Changing Lanes. Roger Mitchell. Ben Affleck is Gavin Banek, a slick attorney who can't seem to understand why people hate lawyers (and him) so much, even as he's persuading a senile philanthropist to sign over power of attorney to his firm. Samuel L. Jackson is Doyle Gipson, an insurance telemarketer who attends Al-Anon meetings when he's not trying desperately to win back custody of his children, whom he hopes to put up in the run-down Queens residence he's just about to buy. On a day that both need to be in court, Gavin rams Doyle's car off the road while talking on his cell phone. Because insurance is Doyle's field, he tries to do the right thing, whereas Gavin offers to write a blank check. But no, Doyle still wants to take down his insurance information. That he doesn't take the blank check when we know he plans to take out a huge loan for the house is one leap in logic you have to accept for the rest of the film to work. Gavin doesn't accept it, and simply drives away, offering the less-than-hopeful benediction "Better luck next time." Director Roger Michell (Notting Hill) isn't after simple revenge fireworks, however; he's looking to make a grand statement about being trapped in a routine and man's disconnect from his fellow man. It doesn't always work, and the ending is too pat, but thumbs up for trying. Opens April 12 at multiple locations. (LYT)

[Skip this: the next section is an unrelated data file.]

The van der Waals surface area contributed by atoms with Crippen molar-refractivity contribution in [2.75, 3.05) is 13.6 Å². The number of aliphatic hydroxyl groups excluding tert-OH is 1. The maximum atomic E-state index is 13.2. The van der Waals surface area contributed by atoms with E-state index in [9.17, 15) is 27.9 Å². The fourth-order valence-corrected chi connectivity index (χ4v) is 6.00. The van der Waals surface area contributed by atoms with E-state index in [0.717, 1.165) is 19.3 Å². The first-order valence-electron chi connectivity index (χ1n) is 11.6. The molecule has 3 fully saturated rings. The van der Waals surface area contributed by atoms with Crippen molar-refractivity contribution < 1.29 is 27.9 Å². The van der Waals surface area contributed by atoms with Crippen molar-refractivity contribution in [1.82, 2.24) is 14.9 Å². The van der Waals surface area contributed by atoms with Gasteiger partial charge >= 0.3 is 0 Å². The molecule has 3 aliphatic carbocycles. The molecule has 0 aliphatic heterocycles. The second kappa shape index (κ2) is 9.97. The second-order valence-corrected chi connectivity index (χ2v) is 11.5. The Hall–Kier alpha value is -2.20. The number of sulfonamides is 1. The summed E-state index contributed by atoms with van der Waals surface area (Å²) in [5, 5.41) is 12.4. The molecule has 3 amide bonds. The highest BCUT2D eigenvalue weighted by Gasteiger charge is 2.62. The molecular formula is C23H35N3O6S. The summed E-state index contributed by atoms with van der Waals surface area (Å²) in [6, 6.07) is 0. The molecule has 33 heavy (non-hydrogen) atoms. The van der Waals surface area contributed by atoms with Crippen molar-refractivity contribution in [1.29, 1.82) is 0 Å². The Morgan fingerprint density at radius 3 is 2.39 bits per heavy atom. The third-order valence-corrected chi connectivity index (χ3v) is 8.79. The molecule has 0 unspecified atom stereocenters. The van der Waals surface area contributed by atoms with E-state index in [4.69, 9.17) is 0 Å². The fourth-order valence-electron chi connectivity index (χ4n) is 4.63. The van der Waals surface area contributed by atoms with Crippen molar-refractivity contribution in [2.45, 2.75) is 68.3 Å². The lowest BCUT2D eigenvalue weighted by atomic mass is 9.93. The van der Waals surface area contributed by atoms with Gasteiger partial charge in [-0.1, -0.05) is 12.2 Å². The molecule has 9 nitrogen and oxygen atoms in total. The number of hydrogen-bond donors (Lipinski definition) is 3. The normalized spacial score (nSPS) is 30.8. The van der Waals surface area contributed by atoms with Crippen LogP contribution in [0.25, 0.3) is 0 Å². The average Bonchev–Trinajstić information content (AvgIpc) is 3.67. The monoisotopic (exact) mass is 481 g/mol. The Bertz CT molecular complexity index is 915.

Cool and Crazy. Knut Erik Jensen. Billed as a Norwegian Buena Vista Social Club, this strangely ironic documentary -- a surprise box-office hit in its native Norway -- offers the unlikely charm of a collection of mostly middle-aged men (the oldest member is 96 ) who survive the gloom and depression of their environment by performing as the Berlevag Male Choir. Director Jensen has fun setting the choir against various elements of the frigid landscape (the final sequence shows them performing outdoors as icicles slowly form on noses and eyebrows), but the most memorable moments come from the strange and candid interviews with the singers (one is a recovered drug addict, another a frustrated communist, and several joke half-seriously about their amorous pursuits). The film suggests an emotional turmoil bubbling beneath the surface of these lives but is too good-natured to dig too deeply. It's a charming and genuinely odd portrait of grace under pressure. Plays at 7 p.m. April 12-14 at Webster University. (RH)
Frailty. Bill Paxton. Opens April 12 at multiple locations. Reviewed this issue.